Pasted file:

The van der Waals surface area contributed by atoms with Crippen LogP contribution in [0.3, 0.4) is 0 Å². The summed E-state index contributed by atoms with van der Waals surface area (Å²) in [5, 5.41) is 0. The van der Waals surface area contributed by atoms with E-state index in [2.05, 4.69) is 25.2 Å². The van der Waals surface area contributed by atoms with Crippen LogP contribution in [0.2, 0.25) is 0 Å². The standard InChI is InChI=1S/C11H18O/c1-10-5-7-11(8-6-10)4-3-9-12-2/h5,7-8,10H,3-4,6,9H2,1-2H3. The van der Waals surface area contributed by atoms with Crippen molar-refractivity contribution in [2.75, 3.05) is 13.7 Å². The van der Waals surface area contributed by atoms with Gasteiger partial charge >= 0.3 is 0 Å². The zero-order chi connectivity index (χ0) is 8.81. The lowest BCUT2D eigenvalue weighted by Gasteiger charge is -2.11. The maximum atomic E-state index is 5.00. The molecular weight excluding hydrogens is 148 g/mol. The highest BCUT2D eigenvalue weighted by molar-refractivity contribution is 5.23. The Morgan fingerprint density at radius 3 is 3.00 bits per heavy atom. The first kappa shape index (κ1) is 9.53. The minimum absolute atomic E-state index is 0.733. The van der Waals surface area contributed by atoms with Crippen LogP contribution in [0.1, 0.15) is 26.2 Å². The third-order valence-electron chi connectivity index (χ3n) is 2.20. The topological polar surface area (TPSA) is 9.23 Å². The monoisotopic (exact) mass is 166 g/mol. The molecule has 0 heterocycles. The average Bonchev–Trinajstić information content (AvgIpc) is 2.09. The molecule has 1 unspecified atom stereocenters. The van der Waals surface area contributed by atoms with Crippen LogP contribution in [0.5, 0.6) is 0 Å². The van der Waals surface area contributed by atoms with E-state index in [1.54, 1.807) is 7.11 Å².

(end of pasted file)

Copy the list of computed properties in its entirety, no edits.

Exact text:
The van der Waals surface area contributed by atoms with Crippen LogP contribution in [0.3, 0.4) is 0 Å². The summed E-state index contributed by atoms with van der Waals surface area (Å²) in [5, 5.41) is 0. The van der Waals surface area contributed by atoms with E-state index in [2.05, 4.69) is 25.2 Å². The van der Waals surface area contributed by atoms with Crippen LogP contribution in [0.2, 0.25) is 0 Å². The standard InChI is InChI=1S/C11H18O/c1-10-5-7-11(8-6-10)4-3-9-12-2/h5,7-8,10H,3-4,6,9H2,1-2H3. The van der Waals surface area contributed by atoms with Crippen molar-refractivity contribution in [2.75, 3.05) is 13.7 Å². The van der Waals surface area contributed by atoms with Gasteiger partial charge >= 0.3 is 0 Å². The zero-order chi connectivity index (χ0) is 8.81. The lowest BCUT2D eigenvalue weighted by Gasteiger charge is -2.11. The maximum atomic E-state index is 5.00. The molecular weight excluding hydrogens is 148 g/mol. The highest BCUT2D eigenvalue weighted by molar-refractivity contribution is 5.23. The Morgan fingerprint density at radius 3 is 3.00 bits per heavy atom. The first kappa shape index (κ1) is 9.53. The minimum absolute atomic E-state index is 0.733. The van der Waals surface area contributed by atoms with Crippen LogP contribution in [0.1, 0.15) is 26.2 Å². The third-order valence-electron chi connectivity index (χ3n) is 2.20. The topological polar surface area (TPSA) is 9.23 Å². The monoisotopic (exact) mass is 166 g/mol. The molecule has 0 heterocycles. The average Bonchev–Trinajstić information content (AvgIpc) is 2.09. The molecule has 1 unspecified atom stereocenters. The van der Waals surface area contributed by atoms with Crippen LogP contribution in [0.5, 0.6) is 0 Å². The van der Waals surface area contributed by atoms with E-state index in [1.54, 1.807) is 7.11 Å².